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The 14 cast members of the original musical Newton's Cradle not only sang and acted, but also collaborated with its directors to create the show, much of which is based on their personal experiences.

The 14 cast members of the original musical Newton's Cradle not only sang and acted, but also collaborated with its directors to create the show, much of which is based on their personal experiences.


Newton’s Cradle

At Center Stage Theater, Thursday, August 14.


Newton’s third law of motion states that “every action has an equal and opposite reaction.” Directed by Rod Lathim, Norma LaTuchie, and Peter McCorkle, Newton’s Cradle explores how this law applies to social life. Through a collection of musical numbers, the 14 young actors sing of the hardships of adolescence and show us “what kids feel, what they’re doing, and who they are.” The production is part of the Patricia Henley Foundation’s Summer Youth Theater program.

By mixing projected videos with audience interaction, the show entertained and engaged its audience, an especially important task considering the heavy topics involved. The show’s first number asks the biggest question any teenager faces: “Does It Matter Who I Am?” From there, teens become who they are by confronting whatever is thrown at them, and that is what the play proceeds to do, running through a gauntlet of adolescent pressures and dramas. Drawing its original material from the true stories of the actors on stage, Newton’s Cradle shows that the great physicist’s third law applies to relationships, for “everything you say or do has an impact on the environment.”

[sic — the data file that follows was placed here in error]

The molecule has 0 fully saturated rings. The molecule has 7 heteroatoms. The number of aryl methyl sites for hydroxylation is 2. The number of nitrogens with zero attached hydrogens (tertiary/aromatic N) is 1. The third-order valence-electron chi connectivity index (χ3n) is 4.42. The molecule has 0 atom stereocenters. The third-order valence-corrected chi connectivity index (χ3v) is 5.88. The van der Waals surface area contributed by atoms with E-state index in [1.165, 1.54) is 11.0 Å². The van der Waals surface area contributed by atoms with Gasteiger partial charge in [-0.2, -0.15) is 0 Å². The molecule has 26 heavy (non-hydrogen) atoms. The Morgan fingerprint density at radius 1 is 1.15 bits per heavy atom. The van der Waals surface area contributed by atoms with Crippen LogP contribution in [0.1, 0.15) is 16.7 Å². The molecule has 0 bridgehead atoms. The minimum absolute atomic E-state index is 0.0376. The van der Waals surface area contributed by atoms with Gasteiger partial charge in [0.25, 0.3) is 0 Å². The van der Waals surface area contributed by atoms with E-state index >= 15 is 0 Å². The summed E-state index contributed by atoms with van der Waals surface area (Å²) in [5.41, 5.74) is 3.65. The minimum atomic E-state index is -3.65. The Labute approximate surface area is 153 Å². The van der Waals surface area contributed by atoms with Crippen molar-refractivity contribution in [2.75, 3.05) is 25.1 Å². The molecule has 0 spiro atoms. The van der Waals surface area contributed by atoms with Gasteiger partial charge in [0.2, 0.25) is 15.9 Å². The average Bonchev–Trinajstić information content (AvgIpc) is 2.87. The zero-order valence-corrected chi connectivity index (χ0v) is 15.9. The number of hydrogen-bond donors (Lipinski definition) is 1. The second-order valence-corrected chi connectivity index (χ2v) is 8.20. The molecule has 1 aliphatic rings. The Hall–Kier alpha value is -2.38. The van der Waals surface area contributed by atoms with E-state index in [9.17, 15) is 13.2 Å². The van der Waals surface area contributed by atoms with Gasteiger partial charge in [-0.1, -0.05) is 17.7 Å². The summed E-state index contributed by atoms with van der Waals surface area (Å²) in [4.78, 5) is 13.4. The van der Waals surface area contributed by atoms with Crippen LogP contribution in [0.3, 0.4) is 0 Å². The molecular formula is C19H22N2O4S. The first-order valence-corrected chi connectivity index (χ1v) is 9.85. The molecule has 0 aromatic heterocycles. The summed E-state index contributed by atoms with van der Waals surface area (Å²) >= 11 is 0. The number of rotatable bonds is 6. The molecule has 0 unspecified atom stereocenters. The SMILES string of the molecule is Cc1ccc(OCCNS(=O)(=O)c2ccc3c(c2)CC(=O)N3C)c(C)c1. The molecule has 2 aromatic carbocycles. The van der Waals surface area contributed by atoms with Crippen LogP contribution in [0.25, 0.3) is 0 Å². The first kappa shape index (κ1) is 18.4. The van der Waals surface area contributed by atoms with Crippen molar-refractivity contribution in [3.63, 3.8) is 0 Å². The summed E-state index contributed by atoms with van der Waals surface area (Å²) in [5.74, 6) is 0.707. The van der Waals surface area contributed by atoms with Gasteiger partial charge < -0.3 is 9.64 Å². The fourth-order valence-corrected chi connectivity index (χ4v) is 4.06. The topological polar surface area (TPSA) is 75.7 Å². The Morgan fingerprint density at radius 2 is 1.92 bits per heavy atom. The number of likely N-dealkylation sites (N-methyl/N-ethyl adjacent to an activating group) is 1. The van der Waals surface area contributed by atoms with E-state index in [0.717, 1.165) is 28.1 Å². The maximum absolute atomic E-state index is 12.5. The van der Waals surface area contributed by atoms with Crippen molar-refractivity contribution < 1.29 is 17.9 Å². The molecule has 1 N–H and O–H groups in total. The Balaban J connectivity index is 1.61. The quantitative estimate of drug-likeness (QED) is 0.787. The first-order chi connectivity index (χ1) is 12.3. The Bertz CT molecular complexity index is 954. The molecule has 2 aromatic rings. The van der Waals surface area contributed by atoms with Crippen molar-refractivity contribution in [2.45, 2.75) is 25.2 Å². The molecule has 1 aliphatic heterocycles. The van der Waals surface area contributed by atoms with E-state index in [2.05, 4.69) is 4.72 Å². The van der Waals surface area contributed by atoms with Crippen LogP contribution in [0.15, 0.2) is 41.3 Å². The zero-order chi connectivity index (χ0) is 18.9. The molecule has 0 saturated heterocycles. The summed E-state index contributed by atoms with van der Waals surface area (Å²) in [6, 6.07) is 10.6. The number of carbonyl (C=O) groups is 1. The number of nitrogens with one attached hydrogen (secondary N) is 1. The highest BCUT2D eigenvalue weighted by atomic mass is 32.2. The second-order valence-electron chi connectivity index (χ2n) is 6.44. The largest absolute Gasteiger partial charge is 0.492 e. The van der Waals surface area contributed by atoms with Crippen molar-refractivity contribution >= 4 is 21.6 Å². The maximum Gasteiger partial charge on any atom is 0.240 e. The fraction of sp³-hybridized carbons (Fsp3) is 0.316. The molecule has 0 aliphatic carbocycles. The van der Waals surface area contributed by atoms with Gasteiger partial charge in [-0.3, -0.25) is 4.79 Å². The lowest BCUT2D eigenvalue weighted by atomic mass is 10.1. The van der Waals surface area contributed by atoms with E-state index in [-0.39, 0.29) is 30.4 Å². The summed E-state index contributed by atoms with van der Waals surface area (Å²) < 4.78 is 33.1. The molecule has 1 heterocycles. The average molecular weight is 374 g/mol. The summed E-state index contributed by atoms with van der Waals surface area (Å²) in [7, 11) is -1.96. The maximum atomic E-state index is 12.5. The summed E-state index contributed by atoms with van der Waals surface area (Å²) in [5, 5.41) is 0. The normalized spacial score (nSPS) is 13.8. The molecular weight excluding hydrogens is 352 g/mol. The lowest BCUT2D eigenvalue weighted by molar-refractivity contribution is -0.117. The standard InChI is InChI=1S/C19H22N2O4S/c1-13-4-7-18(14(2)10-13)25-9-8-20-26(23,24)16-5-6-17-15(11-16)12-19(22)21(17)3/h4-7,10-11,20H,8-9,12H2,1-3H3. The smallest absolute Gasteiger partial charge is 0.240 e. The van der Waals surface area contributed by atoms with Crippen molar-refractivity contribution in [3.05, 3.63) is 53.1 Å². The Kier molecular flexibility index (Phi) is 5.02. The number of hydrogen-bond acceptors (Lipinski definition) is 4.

Among the five sections of the sequence “Drama, Drama, Drama,” “Cat Fight” was the most brilliant. Performed to the tune of Carmen‘s “Habanera,” the number was sung phenomenally well by Miranda Poett and Melanie Thomas. Miranda Poett also shone in a solo, “Up on a Cloud,” which spoke about the death of a loved one. Poett’s voice and delivery conveyed a cathartic passion. Hector Ruelas sang about the importance of finding support and love in “Where You Are Loved,” because, as actor Billy Spencer put it, “some people just land in situations beyond their control and have to deal with the consequences.”

In addition to exposing the trials of adolescence, Newton’s Cradle appealed to the love of Planet Earth. During Mitchell Bogatz’s rap “Save the Environment,” a slideshow of natural and man-made disasters combined with the lyrics’ outrage to provoke an urge to help save our natural world. With its carnival of ice cream preparation, balloon-animal making, baton twirling, and incredible singing, Newton’s Cradle truly stood out as an impressive and original work of theater. Encouraging our community to learn and empathize with adolescents, Newton’s Cradle calls for everyone to help out just a little in “restoring order to the heavens and the earth.”



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